KALKASKA — Kalkaska County commissioners spent their Friday night in a special meeting about the effort to rescind a point-of-sale septic and water well inspection regulation, and after four hours of talks agreed to not yet decide.

Commissioner Leigh Ngirarsaol brought forward a community-generated proposal to develop a work group or ad hoc committee to serve in an advisory capacity to the full county board, charged with taking a deep dive on the issue. The group would review the current point-of-sale inspection ordinance and figure out what problems exist, then make recommendations on how to remedy any concerns.

Ngirarsaol also suggested the board wait to rescind the current rule and give the committee time to look for other solutions. Other commissioners agreed with her after a long conversation with dozens of people who attended the meeting to share their opinions with the elected leaders; commissioners unanimously voted to table the discussion about establishing a work group until a May 29 meeting when they will revisit the question.

Primarily real estate brokers have argued against the point-of-sale inspection regulation, contending it creates a backlog of land transactions awaiting inspection reports, plus doesn’t achieve its intended goal because of abundant exemptions. Contrarily, environmental advocates contend the program provides consumer protections, safe drinking water assurances and environmental conservation.

Nearly 50 people showed up for Friday's meeting, forcing the session out of the regular meeting room and into a courtroom in another building. It was a parade of lakeside residents who told commissioners one-by-one they want the point-of-sale inspection requirement to remain in place and be amended if there are problems with it rather than its outright repeal.

John Vella, who lives along Manistee Lake, said he's watched neighbors violate sanitary codes when it comes to septic systems and he wants commissioners to leave the safeguards on the books. He said it is realtors' responsibility to guide their seller clients through the process and that includes prior planning and scheduling inspections early in the process.

Vella also argued excessive loopholes in the code shouldn't be a reason to flush the rules, but instead be an impetus to tighten up the restrictions.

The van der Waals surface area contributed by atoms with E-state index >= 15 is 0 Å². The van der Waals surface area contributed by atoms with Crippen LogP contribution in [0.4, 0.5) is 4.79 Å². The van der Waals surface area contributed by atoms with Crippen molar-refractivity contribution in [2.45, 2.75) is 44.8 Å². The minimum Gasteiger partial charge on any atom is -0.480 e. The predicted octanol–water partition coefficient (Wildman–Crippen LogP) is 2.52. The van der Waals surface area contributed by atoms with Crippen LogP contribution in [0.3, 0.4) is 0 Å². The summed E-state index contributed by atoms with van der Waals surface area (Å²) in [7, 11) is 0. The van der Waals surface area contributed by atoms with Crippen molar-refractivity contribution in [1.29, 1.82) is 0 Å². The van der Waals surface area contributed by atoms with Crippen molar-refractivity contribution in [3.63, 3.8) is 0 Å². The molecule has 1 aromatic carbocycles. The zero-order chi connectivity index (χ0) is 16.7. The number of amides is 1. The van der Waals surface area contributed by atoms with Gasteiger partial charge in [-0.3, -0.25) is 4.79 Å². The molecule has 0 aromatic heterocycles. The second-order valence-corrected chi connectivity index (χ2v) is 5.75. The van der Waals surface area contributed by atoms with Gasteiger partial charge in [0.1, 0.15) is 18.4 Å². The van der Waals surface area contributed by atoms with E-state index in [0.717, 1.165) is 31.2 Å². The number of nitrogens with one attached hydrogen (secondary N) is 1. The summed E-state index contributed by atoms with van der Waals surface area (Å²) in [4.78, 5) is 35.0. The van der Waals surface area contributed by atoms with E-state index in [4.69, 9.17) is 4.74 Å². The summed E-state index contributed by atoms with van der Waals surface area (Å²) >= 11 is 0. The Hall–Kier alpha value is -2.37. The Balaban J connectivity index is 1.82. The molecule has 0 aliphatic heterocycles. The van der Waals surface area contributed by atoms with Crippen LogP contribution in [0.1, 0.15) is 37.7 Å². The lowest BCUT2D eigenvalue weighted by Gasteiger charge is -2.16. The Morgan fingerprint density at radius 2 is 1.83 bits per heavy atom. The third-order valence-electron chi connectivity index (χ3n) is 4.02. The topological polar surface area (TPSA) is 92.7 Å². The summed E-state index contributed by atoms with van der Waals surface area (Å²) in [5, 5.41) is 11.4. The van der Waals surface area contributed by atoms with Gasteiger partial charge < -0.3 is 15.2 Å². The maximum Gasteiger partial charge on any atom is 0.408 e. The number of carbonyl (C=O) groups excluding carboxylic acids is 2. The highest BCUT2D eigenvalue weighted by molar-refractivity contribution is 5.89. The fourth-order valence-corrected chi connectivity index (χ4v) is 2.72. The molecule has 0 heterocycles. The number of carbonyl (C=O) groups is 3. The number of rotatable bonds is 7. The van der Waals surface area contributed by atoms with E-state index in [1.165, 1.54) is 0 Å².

"I hope in the end we leave Kalkaska County a better area for our children and grandchildren," Vella said.

Lisa Delaney, also of Manistee Lake, said she fears commissioners will vote against the safety of water resources and instead let the financial concerns of the local real estate industry dictate their choice.

"If you have a county health program, you shouldn't be worrying about realtors' finances and sellers' ability to sell," Delaney said. "You should be concerned with the health of our families, water, groundwater and environment. Don't plan on my vote in your next election if you are not able to see the danger of removing the septic inspection program."

Mary Janik, a local realtor, was among the three people who criticized the program during public comments. She said the cost of the inspection — a $750 bill — is out of reach for some property sellers in Kalkaska County and she's never had a failed system turn up in the last 11 years since the regulation went into effect.

Seth Phillips, the county's drain commissioner, said the lack of failures doesn't indicate all inspected septic systems were 100 percent perfect. There is a sliding scale of conditions and only when the system has utterly failed and sewage is found above the ground is it deemed a failure and can officials take action, he said.

Commissioner Dave Comai said he wants to see a solution to the problem of septic systems only being inspected when property changes hands. Commissioner Patty Cox said she agreed and added the rule needs to be enforceable, adding that 11 exemptions to the current inspection rule is ineffective and "boggles" her mind.

"I think there needs to be something somehow that has more teeth," Cox said.

Commissioner Craig Crambell said he likes the committee idea, but first wants to know whether the county's townships wish to control point-of-sale inspections for themselves, or if they prefer it stay a countywide rule managed by the health department.

Meanwhile, suggestions for the makeup of the proposed ad hoc committee call for at least one county commissioner, the drain commissioner, a local realtor, an officer of a lake association in Kalkaska County, a representative from an environmental organization; a health department-approved septic and well inspection contractor, and anywhere between one and three at-large members of the public. More discussion is expected at the May 29 meeting.

Kevin Hughes, health officer for District Health Department No. 10, clarified for commissioners how they can make changes to the existing point-of-sale inspection ordinance that apply solely to Kalkaska County.

The Board of Health last month approved removal of Kalkaska County from the point-of-sale inspection program, and now the move must also be approved by the Boards of Commissioners for all 10 counties in the health district — Crawford, Kalkaska, Lake, Manistee, Mason, Mecosta, Missaukee, Newaygo, Oceana and Wexford — before the change will take effect. The request to bail out of the program was made last year by the previous county board.

Kalkaska and Manistee counties opted into the point-of-sale inspection regulation in 2009. Manistee County officials currently seek to tighten up the restriction and remove some of the exemptions to the rule.

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